Study of Silicon Nanowire Field Effect Transistor for Analog and Digital Biosensing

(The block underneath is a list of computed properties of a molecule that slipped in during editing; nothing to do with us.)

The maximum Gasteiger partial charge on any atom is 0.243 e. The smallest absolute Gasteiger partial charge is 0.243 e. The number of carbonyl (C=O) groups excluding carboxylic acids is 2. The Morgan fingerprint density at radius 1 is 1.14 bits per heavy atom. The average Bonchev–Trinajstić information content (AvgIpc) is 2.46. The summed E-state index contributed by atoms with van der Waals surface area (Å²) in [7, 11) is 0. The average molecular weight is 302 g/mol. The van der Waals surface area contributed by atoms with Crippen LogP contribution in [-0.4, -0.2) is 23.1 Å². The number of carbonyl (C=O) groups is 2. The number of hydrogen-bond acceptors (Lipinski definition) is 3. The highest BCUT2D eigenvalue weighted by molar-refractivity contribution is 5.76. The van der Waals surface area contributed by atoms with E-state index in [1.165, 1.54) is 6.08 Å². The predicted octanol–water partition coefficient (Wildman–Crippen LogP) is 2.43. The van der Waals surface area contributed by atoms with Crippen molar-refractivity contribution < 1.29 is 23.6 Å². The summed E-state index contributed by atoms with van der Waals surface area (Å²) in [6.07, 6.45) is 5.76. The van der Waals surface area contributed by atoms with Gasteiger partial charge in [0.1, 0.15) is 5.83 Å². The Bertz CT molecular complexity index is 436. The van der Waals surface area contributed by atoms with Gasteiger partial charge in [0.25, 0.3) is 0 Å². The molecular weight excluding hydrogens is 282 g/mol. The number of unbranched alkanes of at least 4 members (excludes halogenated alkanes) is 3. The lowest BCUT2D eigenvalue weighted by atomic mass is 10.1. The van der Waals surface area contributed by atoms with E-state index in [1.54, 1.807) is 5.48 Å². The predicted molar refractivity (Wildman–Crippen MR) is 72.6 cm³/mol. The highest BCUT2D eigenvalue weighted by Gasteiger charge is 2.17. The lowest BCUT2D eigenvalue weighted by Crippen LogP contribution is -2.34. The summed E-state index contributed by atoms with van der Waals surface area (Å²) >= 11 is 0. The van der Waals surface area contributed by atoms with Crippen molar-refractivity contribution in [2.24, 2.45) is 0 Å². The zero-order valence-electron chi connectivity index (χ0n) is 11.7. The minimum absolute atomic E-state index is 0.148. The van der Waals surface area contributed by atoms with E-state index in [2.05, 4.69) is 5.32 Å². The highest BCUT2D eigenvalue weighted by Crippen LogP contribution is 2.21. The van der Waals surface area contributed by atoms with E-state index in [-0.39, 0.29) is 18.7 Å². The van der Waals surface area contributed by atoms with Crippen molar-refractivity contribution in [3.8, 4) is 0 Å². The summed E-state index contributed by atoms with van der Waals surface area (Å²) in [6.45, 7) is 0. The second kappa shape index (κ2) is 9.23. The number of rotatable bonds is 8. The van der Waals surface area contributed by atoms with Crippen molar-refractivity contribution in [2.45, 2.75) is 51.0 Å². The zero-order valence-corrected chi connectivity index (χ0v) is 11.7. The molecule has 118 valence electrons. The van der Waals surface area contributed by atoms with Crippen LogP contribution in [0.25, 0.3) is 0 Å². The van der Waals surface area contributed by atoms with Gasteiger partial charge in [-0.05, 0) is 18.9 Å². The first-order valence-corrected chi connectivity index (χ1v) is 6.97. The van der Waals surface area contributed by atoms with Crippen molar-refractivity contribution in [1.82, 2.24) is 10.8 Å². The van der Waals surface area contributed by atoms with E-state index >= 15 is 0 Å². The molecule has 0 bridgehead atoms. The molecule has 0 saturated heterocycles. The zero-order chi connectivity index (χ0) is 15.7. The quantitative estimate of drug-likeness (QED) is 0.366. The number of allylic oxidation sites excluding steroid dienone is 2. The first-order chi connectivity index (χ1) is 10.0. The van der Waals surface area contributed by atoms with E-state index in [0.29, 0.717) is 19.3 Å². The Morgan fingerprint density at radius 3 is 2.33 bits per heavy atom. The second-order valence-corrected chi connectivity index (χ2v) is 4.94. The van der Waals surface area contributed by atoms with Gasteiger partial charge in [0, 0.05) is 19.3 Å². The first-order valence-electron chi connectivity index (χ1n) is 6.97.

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The advancement of semiconductor technology has popularized the low power, economical and small form-factor solid state devices, such as those highly integrated and interconnected as the fundamental infrastructure for the internet of things (IoT). Due to its CMOS-compatibility and electrical interface, the biosensor utilizing field effect transistor (FET) as transducer has become the perfect candidate to interface directly with the chemical and biological properties of the physical world. Especially, nanowire (NW) FET biosensor has received great attention as a highly sensitive biosensing platform, benefiting from its increased surface-to-volume ratio. In this work, several challenges and key aspects of existing NW FET biosensor were studied, and solutions were proposed to address these problems. For example, the hydrolytic stability of the surface sensing element was evaluated and improved by a hydrolysis process, which led to a significant increase in the overall biosensor performance. Another challenge is the noise in the electric potential of the sensing solutions. A secondary reference electrode was introduced in the biosensing system, and its potential was used to subtract the noise from the measured sensor output. Compared to a reference FET, this approach greatly reduced the system complexity and requirement, yet still improved the limit of detection (LOD) by 50 – 70%. This work also involved careful investigation into the analyte sensitivity, which can be considerably affected by the charge buffering effect from the surface hydroxyl groups. Analytical studies and numerical simulations were carried out, revealing that both low pH sensitivity and large analyte buffer capacity are required to achieve a reasonable analyte sensitivity. The most significant portion of this work was the experimental demonstration of the digital biosensing concept with single serpentine NW FET biosensor. The majority of existing FET biosensors utilized the device as an analog transducer, which measures the captured analyte density to generate an output, and suffers from various noise factors, especially the nonspecific changes of the sensing solutions than cannot be reduced by averaging. Digital biosensor no longer depends on the amplitude of the sensor output and is therefore better immune from these noise factors. Instead, the individual binding event of single analyte is counted and analyzed statistically to determine the analyte concentration. The single serpentine NW FET is the ideal device design to achieve digital biosensing. It maintains the low noise level with the equivalently long channel, yet achieves a small footprint enough for binding of only a single analyte. The binding of analyte to multiple segments of the NW results in both higher sensitivity and binding avidity. The small footprint also enables high integration density of the individual digital biosensors into an array format, which is a responsive, highly sensitive, and cost-effective future biosensing platform.